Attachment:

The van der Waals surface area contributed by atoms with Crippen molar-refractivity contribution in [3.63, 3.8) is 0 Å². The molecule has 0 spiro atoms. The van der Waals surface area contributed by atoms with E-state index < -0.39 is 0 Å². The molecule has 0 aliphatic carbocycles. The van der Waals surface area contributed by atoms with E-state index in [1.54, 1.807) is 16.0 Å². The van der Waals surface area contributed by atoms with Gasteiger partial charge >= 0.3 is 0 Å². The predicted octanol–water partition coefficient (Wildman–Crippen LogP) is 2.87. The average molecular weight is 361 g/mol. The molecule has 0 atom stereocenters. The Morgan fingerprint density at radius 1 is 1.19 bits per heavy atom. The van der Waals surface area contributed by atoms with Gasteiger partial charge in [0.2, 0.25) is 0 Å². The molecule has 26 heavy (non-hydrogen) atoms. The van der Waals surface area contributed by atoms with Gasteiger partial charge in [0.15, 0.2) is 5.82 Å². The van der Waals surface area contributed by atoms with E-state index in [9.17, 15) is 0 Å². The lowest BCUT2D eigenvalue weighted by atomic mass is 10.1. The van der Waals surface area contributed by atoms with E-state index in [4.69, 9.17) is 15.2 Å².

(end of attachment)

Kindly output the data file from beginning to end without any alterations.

The van der Waals surface area contributed by atoms with Crippen molar-refractivity contribution in [3.63, 3.8) is 0 Å². The molecule has 0 spiro atoms. The van der Waals surface area contributed by atoms with E-state index < -0.39 is 0 Å². The molecule has 0 aliphatic carbocycles. The van der Waals surface area contributed by atoms with E-state index in [1.54, 1.807) is 16.0 Å². The van der Waals surface area contributed by atoms with Gasteiger partial charge >= 0.3 is 0 Å². The predicted octanol–water partition coefficient (Wildman–Crippen LogP) is 2.87. The average molecular weight is 361 g/mol. The molecule has 0 atom stereocenters. The Morgan fingerprint density at radius 1 is 1.19 bits per heavy atom. The van der Waals surface area contributed by atoms with Gasteiger partial charge in [0.2, 0.25) is 0 Å². The molecule has 26 heavy (non-hydrogen) atoms. The van der Waals surface area contributed by atoms with Gasteiger partial charge in [0.15, 0.2) is 5.82 Å². The van der Waals surface area contributed by atoms with E-state index in [9.17, 15) is 0 Å². The lowest BCUT2D eigenvalue weighted by atomic mass is 10.1. The van der Waals surface area contributed by atoms with E-state index in [4.69, 9.17) is 15.2 Å².